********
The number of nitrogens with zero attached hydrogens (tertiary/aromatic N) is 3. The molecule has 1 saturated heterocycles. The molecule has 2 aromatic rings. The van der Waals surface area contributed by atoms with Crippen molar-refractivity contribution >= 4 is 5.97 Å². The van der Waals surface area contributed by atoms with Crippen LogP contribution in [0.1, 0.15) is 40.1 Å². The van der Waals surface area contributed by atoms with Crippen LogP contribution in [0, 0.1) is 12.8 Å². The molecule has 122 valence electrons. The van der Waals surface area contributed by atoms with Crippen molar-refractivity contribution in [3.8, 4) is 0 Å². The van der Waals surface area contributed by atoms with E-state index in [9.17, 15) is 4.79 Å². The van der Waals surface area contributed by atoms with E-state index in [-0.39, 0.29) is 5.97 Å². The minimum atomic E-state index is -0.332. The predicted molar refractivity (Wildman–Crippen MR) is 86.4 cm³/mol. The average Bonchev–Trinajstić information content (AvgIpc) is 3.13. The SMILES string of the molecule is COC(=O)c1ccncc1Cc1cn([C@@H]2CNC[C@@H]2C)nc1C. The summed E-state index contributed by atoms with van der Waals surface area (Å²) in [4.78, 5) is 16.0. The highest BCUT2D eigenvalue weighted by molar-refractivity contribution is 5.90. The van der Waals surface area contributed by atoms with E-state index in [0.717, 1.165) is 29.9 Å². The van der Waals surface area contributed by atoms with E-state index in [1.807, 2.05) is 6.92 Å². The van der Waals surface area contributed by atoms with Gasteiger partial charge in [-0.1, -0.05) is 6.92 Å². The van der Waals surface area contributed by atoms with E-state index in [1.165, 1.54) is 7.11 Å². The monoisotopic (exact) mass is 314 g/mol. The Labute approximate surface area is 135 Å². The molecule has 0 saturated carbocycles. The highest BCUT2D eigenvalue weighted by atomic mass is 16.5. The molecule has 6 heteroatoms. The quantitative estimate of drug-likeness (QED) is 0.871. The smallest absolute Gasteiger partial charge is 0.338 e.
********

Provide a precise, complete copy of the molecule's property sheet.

The number of nitrogens with zero attached hydrogens (tertiary/aromatic N) is 3. The molecule has 1 saturated heterocycles. The molecule has 2 aromatic rings. The van der Waals surface area contributed by atoms with Crippen molar-refractivity contribution >= 4 is 5.97 Å². The van der Waals surface area contributed by atoms with Crippen LogP contribution in [0.1, 0.15) is 40.1 Å². The van der Waals surface area contributed by atoms with Crippen LogP contribution in [0, 0.1) is 12.8 Å². The molecule has 122 valence electrons. The van der Waals surface area contributed by atoms with Crippen molar-refractivity contribution in [3.8, 4) is 0 Å². The van der Waals surface area contributed by atoms with E-state index in [9.17, 15) is 4.79 Å². The van der Waals surface area contributed by atoms with E-state index in [-0.39, 0.29) is 5.97 Å². The minimum atomic E-state index is -0.332. The predicted molar refractivity (Wildman–Crippen MR) is 86.4 cm³/mol. The average Bonchev–Trinajstić information content (AvgIpc) is 3.13. The SMILES string of the molecule is COC(=O)c1ccncc1Cc1cn([C@@H]2CNC[C@@H]2C)nc1C. The summed E-state index contributed by atoms with van der Waals surface area (Å²) in [4.78, 5) is 16.0. The highest BCUT2D eigenvalue weighted by molar-refractivity contribution is 5.90. The van der Waals surface area contributed by atoms with E-state index in [0.717, 1.165) is 29.9 Å². The van der Waals surface area contributed by atoms with E-state index in [1.807, 2.05) is 6.92 Å². The van der Waals surface area contributed by atoms with Gasteiger partial charge in [-0.1, -0.05) is 6.92 Å². The van der Waals surface area contributed by atoms with E-state index in [1.165, 1.54) is 7.11 Å². The monoisotopic (exact) mass is 314 g/mol. The Labute approximate surface area is 135 Å². The molecule has 0 saturated carbocycles. The highest BCUT2D eigenvalue weighted by atomic mass is 16.5. The molecule has 6 heteroatoms. The quantitative estimate of drug-likeness (QED) is 0.871. The smallest absolute Gasteiger partial charge is 0.338 e.